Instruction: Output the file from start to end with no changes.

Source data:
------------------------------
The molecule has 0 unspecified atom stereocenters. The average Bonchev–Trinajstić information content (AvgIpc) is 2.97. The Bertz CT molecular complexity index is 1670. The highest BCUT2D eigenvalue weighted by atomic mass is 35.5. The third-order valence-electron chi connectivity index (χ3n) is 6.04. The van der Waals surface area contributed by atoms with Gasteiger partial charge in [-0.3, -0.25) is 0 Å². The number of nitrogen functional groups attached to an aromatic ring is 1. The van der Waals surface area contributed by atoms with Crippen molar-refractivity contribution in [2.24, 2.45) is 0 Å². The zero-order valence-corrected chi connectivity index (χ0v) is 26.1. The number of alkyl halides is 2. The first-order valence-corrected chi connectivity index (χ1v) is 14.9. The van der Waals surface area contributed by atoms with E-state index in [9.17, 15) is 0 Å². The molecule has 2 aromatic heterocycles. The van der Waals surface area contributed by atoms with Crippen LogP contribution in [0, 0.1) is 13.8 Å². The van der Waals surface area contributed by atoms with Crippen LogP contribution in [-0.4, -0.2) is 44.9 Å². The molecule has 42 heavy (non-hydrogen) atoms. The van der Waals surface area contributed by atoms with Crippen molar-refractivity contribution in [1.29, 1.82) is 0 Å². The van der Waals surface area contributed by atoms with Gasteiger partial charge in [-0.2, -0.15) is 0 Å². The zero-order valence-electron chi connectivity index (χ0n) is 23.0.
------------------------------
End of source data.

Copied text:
The molecule has 0 unspecified atom stereocenters. The average Bonchev–Trinajstić information content (AvgIpc) is 2.97. The Bertz CT molecular complexity index is 1670. The highest BCUT2D eigenvalue weighted by atomic mass is 35.5. The third-order valence-electron chi connectivity index (χ3n) is 6.04. The van der Waals surface area contributed by atoms with Gasteiger partial charge in [-0.3, -0.25) is 0 Å². The number of nitrogen functional groups attached to an aromatic ring is 1. The van der Waals surface area contributed by atoms with Crippen molar-refractivity contribution in [2.24, 2.45) is 0 Å². The zero-order valence-corrected chi connectivity index (χ0v) is 26.1. The number of alkyl halides is 2. The first-order valence-corrected chi connectivity index (χ1v) is 14.9. The van der Waals surface area contributed by atoms with E-state index in [9.17, 15) is 0 Å². The molecule has 2 aromatic heterocycles. The van der Waals surface area contributed by atoms with Crippen LogP contribution in [0, 0.1) is 13.8 Å². The van der Waals surface area contributed by atoms with Crippen LogP contribution in [-0.4, -0.2) is 44.9 Å². The molecule has 42 heavy (non-hydrogen) atoms. The van der Waals surface area contributed by atoms with Crippen molar-refractivity contribution in [1.29, 1.82) is 0 Å². The van der Waals surface area contributed by atoms with Gasteiger partial charge in [-0.2, -0.15) is 0 Å². The zero-order valence-electron chi connectivity index (χ0n) is 23.0.